Allah tells us that “If anyone saved a life it would be as if he saved the life of the whole humanity.” Quran 5:32
Fulfilling this Islamic tenet, Shahida Rahman and Kal Karim decided to do something to help people survive the difficult time, Cambridgeshire Live reported.
The Cambridge Muslim brother and sister cooperated with Cambridge Central Mosque, the Cambridge Ethnic Community Forum (CECF) and popular multi-cultural Mill Road food store Al-Amin owner Abdul Quayyum to establish the Cambridge Muslim Covid-19 Response.
The pair raised £5,600 for the cause on top of the £18,000 they had already raised for Cambridge City Foodbank.
The partnership saved many lives who were not able to provide for food while struggling with health issues.
Shahida and Kal later formalized their efforts into a charity called the Karim Foundation, after their late curry-house owner father.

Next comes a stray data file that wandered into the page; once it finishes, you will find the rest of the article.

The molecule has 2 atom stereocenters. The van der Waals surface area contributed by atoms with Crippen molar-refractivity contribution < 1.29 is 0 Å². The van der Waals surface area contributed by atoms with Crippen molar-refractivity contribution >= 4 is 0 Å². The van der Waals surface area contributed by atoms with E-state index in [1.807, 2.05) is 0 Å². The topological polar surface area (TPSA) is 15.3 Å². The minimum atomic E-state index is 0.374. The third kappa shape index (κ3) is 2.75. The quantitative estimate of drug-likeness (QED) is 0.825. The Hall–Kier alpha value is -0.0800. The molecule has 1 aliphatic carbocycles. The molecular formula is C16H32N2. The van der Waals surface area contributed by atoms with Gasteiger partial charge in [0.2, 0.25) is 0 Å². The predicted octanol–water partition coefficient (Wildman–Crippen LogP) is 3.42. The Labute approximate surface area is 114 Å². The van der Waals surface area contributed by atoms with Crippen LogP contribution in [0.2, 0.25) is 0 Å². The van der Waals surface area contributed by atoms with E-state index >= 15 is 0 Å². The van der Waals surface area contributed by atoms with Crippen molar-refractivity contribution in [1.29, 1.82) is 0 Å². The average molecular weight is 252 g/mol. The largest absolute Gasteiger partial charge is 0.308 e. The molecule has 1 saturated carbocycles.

The pair together assisted roughly 100 people, 61 per cent of which were asylum seekers and refugees.
“Since the pandemic, we have learned that ethnically diverse food is not always available at food banks that meet the dietary requirements of our local communities,” Shahida said.
“Some from ethnic groups feel reluctant or ashamed to seek help from a foodbank – with many suffering in silence.”
As the Karim Foundation celebrates its first year after establishing in September 2020, it has now helped over 450 people in gaining shop vouchers to assist with appropriate food, emergency fuel provision, blankets, heaters and over 180 food packs.
Shahida said: “We still search for those invisible communities who may lack the confidence to ask for help.
“We would like to thank all who have helped us grow and supported us in many ways. It has been an incredible year.
“We would not have been able to do this without them all.”